The Tabitha Water Sources programme runs in parallel with the “Community Development through Savings” programme. This programme enables families to have access to clean, potable water and to raise a family’s income significantly. Before a family receives a source of water they must be in the savings programme. Without a distinct change in attitude and the development of a dream, wells will not impact a family’s development.


In the absence of safe wells, drinking water is sometimes taken from open ponds or rivers which are commonly polluted with excreta or chemicals. Villagers (and most importantly children) often develop dysentery. 

The average distance to walk to a safe water source is 3 kilometers. This means that several members of the family are required to wake at 4 in the morning, walk to the water source and then wait their turn for water – usually 3 to 4 hours. As a result, this can preclude children from attending school.

Without a sustainable source of clean water near their homes, families are restricted in their ability to increase their incomes. Animal husbandry or growing crops is nearly impossible without an ongoing source of water available.

Crops (mainly rice) are grown during the wet season. However, because precipitation tends to be erratic, wet season crops may fail due to inadequate rainfall.  A well can ensure a consistent supply of water to the crops.

During the long dry season no crops will grow unless a reliable source of water is secured. Wells and ponds provide that security. Families with wells or ponds grow “6-week’ vegetables, including “morning glory”, peas, beans, lettuce, tomatoes, etc. throughout the dry season. Animal husbandry, the raising of pigs, chickens, and ducks, is an integral part of income generation from wells. Their productive growth seasons expand from 6 months to an average of 11 months per year, thereby tripling a family’s income as well as providing food security.


Several types of wells are used in Cambodia – the type depends on the nature of water available.


Family Wells

Two main varieties of family well are used - the decision on which type will be used in an area depends on the type and quality of water available. Both types of well supply at least five families (40 people).

Family Tube Wells: A machine drills a pipe to reach the aquifer – usually 50-60 metres down.  A hand pump is placed at the top of the pipe, allowing water to be pumped to the surface.  A cement apron is placed around the well. Tube wells are used whenever possible - that is, when good quality water can be found in deeper aquifers.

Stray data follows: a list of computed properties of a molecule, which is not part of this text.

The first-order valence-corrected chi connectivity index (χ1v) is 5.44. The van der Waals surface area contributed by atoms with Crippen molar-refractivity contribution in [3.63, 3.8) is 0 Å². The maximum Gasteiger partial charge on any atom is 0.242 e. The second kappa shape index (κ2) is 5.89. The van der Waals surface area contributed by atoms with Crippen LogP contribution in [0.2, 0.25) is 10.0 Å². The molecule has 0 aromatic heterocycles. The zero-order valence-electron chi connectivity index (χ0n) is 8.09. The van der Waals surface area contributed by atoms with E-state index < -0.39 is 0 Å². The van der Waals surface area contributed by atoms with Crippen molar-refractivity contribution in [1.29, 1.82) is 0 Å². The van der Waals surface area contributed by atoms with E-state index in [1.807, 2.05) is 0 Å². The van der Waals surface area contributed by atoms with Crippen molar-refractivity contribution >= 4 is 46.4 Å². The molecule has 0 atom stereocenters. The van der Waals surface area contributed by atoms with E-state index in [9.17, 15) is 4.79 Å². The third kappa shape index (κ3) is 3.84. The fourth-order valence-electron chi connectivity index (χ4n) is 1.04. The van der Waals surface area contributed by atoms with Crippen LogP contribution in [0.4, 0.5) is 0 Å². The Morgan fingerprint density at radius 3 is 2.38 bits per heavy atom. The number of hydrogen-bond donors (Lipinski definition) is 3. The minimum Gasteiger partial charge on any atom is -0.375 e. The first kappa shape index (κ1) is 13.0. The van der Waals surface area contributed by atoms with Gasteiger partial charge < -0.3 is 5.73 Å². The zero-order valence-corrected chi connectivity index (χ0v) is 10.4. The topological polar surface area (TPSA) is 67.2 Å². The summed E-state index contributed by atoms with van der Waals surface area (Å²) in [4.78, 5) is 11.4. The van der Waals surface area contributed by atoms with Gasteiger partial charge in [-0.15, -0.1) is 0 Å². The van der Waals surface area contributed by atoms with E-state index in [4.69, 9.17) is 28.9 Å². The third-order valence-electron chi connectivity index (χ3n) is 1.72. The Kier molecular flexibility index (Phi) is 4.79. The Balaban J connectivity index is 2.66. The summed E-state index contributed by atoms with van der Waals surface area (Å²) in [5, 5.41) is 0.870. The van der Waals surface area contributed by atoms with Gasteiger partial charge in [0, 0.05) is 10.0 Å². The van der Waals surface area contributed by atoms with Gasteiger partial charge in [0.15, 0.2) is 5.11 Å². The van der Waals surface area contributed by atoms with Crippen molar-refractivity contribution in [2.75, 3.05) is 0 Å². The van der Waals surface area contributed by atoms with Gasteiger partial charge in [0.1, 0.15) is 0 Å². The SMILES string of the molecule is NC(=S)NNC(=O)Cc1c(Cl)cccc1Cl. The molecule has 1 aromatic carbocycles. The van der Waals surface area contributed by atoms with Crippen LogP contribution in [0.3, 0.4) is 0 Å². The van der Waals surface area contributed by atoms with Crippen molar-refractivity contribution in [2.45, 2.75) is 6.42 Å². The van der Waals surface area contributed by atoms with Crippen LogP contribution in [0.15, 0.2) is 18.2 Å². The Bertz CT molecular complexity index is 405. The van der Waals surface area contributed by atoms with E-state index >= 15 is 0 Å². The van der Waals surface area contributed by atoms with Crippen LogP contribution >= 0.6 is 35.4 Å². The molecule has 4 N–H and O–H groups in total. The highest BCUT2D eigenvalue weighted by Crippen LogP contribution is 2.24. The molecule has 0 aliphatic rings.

Family Open Wells: The families dig a hole about 10-15 metres deep.  Cement rings are then used to keep the well open and rise more than 1 metre from the ground.  Tops are placed over the well to prevent pollution and villagers are taught about correct sanitary well maintenance. The cost includes a 1meter cement skirt.  Open wells are used when deeper water is brackish or polluted, preventing the use of tube wells.



Field Wells

These wells are constructed in the fields where crops are irrigated and/or livestock maintained.  As with tube wells, a machine drills 2 bore holes down into the aquifer; and 2 plastic pipes to the surface are installed, allowing water to be pumped to the surface. Families then either save for a petrol-powered pump or rent a pump from a villager who has one.  Field wells allow 2-4 hectares of land to produce crops all year, dramatically increasing the reliability of food supplies for poor families. A field well can look like a regular family well, but they differ in the depth of the well. This means these wells can be dual-purpose if the families live near the fields.


Field Ponds

Family field ponds are used in areas where the water table is dispersed. In these areas water seeps up through the soil, providing a constant source of fresh water.  Family field ponds fill by seepage from the water table and provide household water and water for irrigation on an average of 2-4 hectares of land.  These ponds are about 10 x 7 metres across and about 3-4 metres deep. They supply several families with drinking and irrigation water.


field well




family well

(tube or open)



field pond



Funding a well for a family or village is a wonderful way to help people help themselves.  For each well purchased you have the option to receive a certificate and a photo of your well once it has been completed.  Wells also make for thoughtful gifts! 


The types of wells available for funding are below: